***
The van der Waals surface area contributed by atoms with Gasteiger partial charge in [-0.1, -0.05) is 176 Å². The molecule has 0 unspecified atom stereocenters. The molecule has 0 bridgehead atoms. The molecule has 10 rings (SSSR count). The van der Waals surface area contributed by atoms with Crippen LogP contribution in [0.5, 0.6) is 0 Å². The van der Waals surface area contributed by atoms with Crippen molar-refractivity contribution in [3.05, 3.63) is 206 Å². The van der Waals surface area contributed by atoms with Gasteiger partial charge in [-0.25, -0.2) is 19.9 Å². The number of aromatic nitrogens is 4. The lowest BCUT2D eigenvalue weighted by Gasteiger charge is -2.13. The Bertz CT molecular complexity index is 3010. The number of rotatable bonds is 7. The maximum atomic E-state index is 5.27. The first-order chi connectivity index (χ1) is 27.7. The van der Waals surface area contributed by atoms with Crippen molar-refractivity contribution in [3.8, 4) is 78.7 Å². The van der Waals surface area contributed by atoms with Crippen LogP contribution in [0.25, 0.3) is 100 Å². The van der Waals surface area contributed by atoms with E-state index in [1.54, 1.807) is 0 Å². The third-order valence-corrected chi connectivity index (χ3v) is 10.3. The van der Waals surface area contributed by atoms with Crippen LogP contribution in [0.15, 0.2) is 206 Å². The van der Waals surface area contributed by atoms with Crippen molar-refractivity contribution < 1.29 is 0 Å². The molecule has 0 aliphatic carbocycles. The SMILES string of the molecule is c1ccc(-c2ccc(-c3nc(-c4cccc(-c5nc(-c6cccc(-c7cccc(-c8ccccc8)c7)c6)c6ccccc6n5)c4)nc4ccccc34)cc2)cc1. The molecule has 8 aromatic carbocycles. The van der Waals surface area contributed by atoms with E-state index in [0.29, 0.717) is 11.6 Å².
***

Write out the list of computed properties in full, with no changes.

The van der Waals surface area contributed by atoms with Gasteiger partial charge in [-0.1, -0.05) is 176 Å². The molecule has 0 unspecified atom stereocenters. The molecule has 0 bridgehead atoms. The molecule has 10 rings (SSSR count). The van der Waals surface area contributed by atoms with Crippen LogP contribution in [0.5, 0.6) is 0 Å². The van der Waals surface area contributed by atoms with Crippen molar-refractivity contribution in [3.05, 3.63) is 206 Å². The van der Waals surface area contributed by atoms with Gasteiger partial charge in [-0.25, -0.2) is 19.9 Å². The number of aromatic nitrogens is 4. The lowest BCUT2D eigenvalue weighted by Gasteiger charge is -2.13. The Bertz CT molecular complexity index is 3010. The number of rotatable bonds is 7. The maximum atomic E-state index is 5.27. The first-order chi connectivity index (χ1) is 27.7. The van der Waals surface area contributed by atoms with Crippen molar-refractivity contribution in [3.8, 4) is 78.7 Å². The van der Waals surface area contributed by atoms with Crippen LogP contribution in [0.25, 0.3) is 100 Å². The van der Waals surface area contributed by atoms with E-state index in [1.54, 1.807) is 0 Å². The third-order valence-corrected chi connectivity index (χ3v) is 10.3. The van der Waals surface area contributed by atoms with Crippen LogP contribution in [0.15, 0.2) is 206 Å². The van der Waals surface area contributed by atoms with Crippen molar-refractivity contribution < 1.29 is 0 Å². The molecule has 0 aliphatic carbocycles. The SMILES string of the molecule is c1ccc(-c2ccc(-c3nc(-c4cccc(-c5nc(-c6cccc(-c7cccc(-c8ccccc8)c7)c6)c6ccccc6n5)c4)nc4ccccc34)cc2)cc1. The molecule has 8 aromatic carbocycles. The van der Waals surface area contributed by atoms with E-state index in [0.29, 0.717) is 11.6 Å².